Terrapin Mountain Trail
Terrapin Mountain Trail/Reed Creek Trail loop. 9 miles.
We'd been trying to get back to this hike – done years ago and only vaguely remembered – for weeks, owing to Gail's hope to pass by the old homeplace of a friend/co-worker who grew up on the side of Terrapin Mountain, in Bedford County.
Alas, the little piece of paper with the directions to it were remembered only after some miles of driving into Bedford County, so we'll get to go back to this pesky down-up hike again sometime before too long.
Actually the walk starts up, for perhaps a quarter mile, to reach the summit of Terrapin Mountain before beginning a long, rocky, occasionally steep descent. At the end of the nearly three mile drop, the Terrapin Mountain Trail intersects with the Reed Creek Trail, and things get considerably easier; the trail makes its away gently along near the bottom of the mountain, curling its way around and into ravines on its way to Reed Creek.
We ate along one of the bends, in the semi-sunshine on a rock. (And found out, a day or so later, what we have had to relearn every daggone year in the woods: It gets to be April? And warm? You need to get the trusty ground cover out and sit on it for lunch, or else – come Sunday or Monday – you'll have these big ol' itchy welts on your backside. Duh.)
It was at the first crossing of Reed Creek, on this spring day when the water was spilling furiously over the rocks, that we had our adventure for the day. Gail and I had to walk upstream a good ways to find a set of rocks, boulders and logs that were close enough together to let us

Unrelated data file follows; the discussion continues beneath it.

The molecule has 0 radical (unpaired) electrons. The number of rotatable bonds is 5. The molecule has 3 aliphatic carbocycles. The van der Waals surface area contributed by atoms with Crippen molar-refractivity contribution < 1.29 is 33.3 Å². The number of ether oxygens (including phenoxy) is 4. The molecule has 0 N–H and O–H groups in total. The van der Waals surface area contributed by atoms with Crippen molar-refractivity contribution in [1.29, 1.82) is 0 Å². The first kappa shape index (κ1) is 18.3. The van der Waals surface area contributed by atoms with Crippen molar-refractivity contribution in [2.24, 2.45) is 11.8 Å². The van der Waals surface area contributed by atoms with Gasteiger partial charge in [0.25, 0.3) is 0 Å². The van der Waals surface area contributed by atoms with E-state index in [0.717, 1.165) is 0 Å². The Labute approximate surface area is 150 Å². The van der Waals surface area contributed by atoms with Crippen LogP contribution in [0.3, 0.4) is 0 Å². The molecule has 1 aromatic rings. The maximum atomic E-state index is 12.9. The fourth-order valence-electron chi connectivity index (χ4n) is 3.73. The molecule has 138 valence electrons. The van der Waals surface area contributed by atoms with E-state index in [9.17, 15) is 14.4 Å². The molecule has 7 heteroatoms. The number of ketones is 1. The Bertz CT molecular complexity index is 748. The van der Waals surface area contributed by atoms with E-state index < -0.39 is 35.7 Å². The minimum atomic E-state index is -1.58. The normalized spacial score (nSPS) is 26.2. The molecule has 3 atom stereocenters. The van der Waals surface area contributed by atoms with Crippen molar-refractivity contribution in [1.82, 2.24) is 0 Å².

hop across. But alas, puppy Cookie – seven and a half months old and a fine leaper on dry land – wanted no part of the last boulder-to-rock jump. And so we scouted farther up but to no avail, with the dog yelping more and more desperately with each passing, separated-from-momma moment. At last, back where the trail crosses on small rocks at lower water levels, The Greatest Puppy Helper took off her shoes to wade the dog across. Halfway, with the woman yelping from the cold and the dog from fright, Cookie wrestled her way out of her collar rather than go into water well onto her belly. The second try, with the collar tighter, was a success, and the little half-hour challenge was done.
The trail turns, a half mile or so up, across the stream again. And while we did have to scout a bit again, we soon found a crossing all three could readily make. From there, it was on up the rest of the mountain back to the starting point, on what is, despite its climb-at-the-wrong-time, a nifty walk.
April 11, 2009